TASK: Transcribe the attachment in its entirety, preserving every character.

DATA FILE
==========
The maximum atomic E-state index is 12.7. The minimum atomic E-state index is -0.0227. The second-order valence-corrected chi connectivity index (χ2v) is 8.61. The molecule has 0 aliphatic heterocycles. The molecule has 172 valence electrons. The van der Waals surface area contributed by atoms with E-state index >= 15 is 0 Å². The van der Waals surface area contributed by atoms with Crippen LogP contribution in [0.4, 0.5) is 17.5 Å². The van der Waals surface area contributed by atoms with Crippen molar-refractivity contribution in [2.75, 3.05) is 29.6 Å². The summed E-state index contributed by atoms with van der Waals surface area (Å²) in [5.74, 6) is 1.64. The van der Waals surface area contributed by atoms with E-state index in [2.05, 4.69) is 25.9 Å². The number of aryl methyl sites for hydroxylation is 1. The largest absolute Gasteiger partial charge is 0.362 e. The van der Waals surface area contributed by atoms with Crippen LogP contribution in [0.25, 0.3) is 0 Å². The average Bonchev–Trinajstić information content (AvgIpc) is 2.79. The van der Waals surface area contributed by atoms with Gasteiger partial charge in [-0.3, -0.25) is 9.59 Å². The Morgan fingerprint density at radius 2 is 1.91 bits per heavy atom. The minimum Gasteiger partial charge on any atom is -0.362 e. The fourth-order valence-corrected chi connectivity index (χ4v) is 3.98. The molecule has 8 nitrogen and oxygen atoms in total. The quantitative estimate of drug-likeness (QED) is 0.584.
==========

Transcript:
The maximum atomic E-state index is 12.7. The minimum atomic E-state index is -0.0227. The second-order valence-corrected chi connectivity index (χ2v) is 8.61. The molecule has 0 aliphatic heterocycles. The molecule has 172 valence electrons. The van der Waals surface area contributed by atoms with E-state index >= 15 is 0 Å². The van der Waals surface area contributed by atoms with Crippen LogP contribution in [0.4, 0.5) is 17.5 Å². The van der Waals surface area contributed by atoms with Crippen molar-refractivity contribution in [2.75, 3.05) is 29.6 Å². The summed E-state index contributed by atoms with van der Waals surface area (Å²) in [5.74, 6) is 1.64. The van der Waals surface area contributed by atoms with E-state index in [2.05, 4.69) is 25.9 Å². The number of aryl methyl sites for hydroxylation is 1. The largest absolute Gasteiger partial charge is 0.362 e. The van der Waals surface area contributed by atoms with Crippen LogP contribution in [0.25, 0.3) is 0 Å². The average Bonchev–Trinajstić information content (AvgIpc) is 2.79. The van der Waals surface area contributed by atoms with Gasteiger partial charge in [-0.3, -0.25) is 9.59 Å². The Morgan fingerprint density at radius 2 is 1.91 bits per heavy atom. The minimum Gasteiger partial charge on any atom is -0.362 e. The fourth-order valence-corrected chi connectivity index (χ4v) is 3.98. The molecule has 8 nitrogen and oxygen atoms in total. The quantitative estimate of drug-likeness (QED) is 0.584.